Can you believe this?? Help!

Discussion in 'Special Ed 101' started by "B", Jun 5, 2008.

  1. How about one of my sons teacher felt as if she has had enough of my child this year and would like to have him transfer into another class(yes I know only 18 more days of school left). That is not even the bad part....she allow all the kids in the (7th grade) class to write down how they feel about my son being in the class and being disruptive.:furious: Iam so mad !! Of course I emailed her telling how hurtful that was and it wasn't beneficial and I had already talked to principal about taking him out of her class. She responded..defending her actions. Iam sooo mad!:furious:Iam ready to write her again need some good advice. Do I have any legal rights or a case for anything here??
    He is 12 and we live in NC
  2. pepperidge

    pepperidge New Member

    I can't believe it. No, I can. I don't know whether it is illegal, but it is totally totally inappropriate. At a minimum I suggest you write a short letter to the principal stating the facts and how it made your son feel, ask if this is the school's discipline policy, if not ask that the teacher be officially reprimanded, copy it to the superintendent, and ask that they convene a meeting to discuss positive behavior support strategy. If you don't get satisfaction, I would send a copy of the letter to the your state department of education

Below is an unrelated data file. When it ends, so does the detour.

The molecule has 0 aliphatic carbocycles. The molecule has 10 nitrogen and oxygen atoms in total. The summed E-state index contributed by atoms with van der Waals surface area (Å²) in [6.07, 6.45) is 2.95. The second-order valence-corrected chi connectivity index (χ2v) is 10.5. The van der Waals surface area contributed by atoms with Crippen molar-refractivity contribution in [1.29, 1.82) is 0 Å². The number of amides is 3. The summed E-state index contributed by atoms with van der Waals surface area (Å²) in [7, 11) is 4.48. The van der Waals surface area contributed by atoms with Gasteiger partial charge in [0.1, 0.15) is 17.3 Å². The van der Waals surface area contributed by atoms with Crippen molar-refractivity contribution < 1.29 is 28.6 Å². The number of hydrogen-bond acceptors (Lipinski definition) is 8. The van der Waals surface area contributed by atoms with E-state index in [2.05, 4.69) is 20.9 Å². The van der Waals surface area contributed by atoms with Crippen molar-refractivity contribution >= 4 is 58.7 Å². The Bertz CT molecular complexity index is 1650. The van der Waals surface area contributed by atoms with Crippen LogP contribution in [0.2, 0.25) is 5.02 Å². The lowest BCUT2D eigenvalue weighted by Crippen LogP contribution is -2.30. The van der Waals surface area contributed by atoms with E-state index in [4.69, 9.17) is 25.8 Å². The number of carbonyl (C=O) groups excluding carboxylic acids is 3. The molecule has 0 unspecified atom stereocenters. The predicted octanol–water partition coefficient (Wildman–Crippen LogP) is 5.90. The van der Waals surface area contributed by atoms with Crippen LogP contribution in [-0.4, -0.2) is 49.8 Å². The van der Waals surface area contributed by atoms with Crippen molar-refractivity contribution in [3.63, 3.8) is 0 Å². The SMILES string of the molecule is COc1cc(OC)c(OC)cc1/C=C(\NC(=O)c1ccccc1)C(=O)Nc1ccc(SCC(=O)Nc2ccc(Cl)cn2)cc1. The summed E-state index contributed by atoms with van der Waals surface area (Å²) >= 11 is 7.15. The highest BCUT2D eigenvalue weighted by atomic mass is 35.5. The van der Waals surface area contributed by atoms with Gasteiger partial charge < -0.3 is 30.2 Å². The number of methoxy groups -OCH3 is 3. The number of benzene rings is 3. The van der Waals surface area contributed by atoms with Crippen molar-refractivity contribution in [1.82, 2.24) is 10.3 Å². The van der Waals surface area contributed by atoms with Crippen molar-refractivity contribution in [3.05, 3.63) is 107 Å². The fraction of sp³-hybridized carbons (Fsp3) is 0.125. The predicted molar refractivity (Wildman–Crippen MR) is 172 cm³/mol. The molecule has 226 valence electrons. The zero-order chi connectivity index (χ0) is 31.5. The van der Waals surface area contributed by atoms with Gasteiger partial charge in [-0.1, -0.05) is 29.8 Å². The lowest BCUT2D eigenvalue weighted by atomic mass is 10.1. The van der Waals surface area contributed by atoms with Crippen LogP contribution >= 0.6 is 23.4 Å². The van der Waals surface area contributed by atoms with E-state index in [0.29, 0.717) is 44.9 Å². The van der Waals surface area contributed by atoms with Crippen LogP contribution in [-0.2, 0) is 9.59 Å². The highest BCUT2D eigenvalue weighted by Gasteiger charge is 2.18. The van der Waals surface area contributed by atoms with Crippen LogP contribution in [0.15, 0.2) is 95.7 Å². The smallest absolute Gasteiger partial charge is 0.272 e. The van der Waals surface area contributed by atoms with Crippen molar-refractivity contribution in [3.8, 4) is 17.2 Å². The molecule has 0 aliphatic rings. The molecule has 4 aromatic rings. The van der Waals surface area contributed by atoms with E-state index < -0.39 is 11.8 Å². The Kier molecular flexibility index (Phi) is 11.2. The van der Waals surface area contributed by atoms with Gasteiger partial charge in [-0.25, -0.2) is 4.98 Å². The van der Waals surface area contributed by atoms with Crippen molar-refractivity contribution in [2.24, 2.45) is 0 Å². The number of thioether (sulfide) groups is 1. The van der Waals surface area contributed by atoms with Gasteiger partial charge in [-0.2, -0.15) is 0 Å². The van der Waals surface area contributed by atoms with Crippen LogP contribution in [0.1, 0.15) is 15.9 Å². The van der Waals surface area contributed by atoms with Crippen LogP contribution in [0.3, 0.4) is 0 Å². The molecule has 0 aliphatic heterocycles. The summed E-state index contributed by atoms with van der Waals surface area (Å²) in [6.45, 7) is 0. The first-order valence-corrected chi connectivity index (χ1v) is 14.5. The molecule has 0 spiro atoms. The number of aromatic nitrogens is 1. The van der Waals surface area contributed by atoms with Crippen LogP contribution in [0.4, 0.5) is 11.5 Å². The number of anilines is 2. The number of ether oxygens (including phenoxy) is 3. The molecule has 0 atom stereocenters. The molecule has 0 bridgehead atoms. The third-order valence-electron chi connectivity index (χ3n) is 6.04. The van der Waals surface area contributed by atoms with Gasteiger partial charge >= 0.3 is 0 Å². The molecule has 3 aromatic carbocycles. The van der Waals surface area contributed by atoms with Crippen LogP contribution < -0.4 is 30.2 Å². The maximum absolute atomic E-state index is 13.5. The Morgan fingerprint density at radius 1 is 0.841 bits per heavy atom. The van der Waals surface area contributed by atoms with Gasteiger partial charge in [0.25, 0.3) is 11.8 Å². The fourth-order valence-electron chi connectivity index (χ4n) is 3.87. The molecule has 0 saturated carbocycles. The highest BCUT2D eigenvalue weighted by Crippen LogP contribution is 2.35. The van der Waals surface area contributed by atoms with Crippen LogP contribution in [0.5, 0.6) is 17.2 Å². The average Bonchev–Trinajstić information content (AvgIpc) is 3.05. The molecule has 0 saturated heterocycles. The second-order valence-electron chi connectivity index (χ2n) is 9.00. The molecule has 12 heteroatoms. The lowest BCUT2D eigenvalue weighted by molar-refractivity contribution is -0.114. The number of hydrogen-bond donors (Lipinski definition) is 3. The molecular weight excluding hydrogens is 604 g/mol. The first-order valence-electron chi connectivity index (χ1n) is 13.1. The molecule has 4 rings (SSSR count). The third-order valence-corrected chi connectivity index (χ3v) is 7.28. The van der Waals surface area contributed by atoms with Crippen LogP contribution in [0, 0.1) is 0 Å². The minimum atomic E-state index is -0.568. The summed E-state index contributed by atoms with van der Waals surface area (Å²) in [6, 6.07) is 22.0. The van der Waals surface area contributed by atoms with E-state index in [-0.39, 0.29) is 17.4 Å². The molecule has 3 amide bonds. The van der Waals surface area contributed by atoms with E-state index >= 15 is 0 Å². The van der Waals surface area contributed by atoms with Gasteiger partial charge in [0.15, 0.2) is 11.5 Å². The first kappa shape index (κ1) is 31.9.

I am sorry.
  3. JJJ

    JJJ Active Member

    I would definitely complain. This sounds like the situation that was all over the news where the teacher allowed her kindergarten class to vote a kid out of the class. She is currently "reassigned" to duties where she does not have contact with children while they investigate. It is WRONG!! WRONG!! WRONG!! and the teacher should be reprimanded.
  4. Martie

    Martie Moderator

    I am very sorry this happened to your child. Is he in special education. If so, this changes the legal picture considerably.

  5. Hey Martie thanks-no he isn't in Special Education~therefore Iam finding out he isn't eligible for certain things. Is it good or bad in my favor for a case that he is not in Special Education???
  6. Sheila

    Sheila Moderator

    Children with an IEP (Special Education), have much more protection from this type educator behavior.

    It shouldn't happen to any child however. Hard to believe that a teacher would be the leader in this type incident. Shameful.

    Your signature doesn't indicate what, if any, diagnosis your child has. If there is a diagnosis and the sd is aware of it, you could file a complaint with the Office of Civil Rights under Section 504.

    You also could file a formal complaint with the school district and the State Education Agency.

    So sad.....

    Additionally, if his behavior is so bad why hasn't the teacher referred him for evaluation?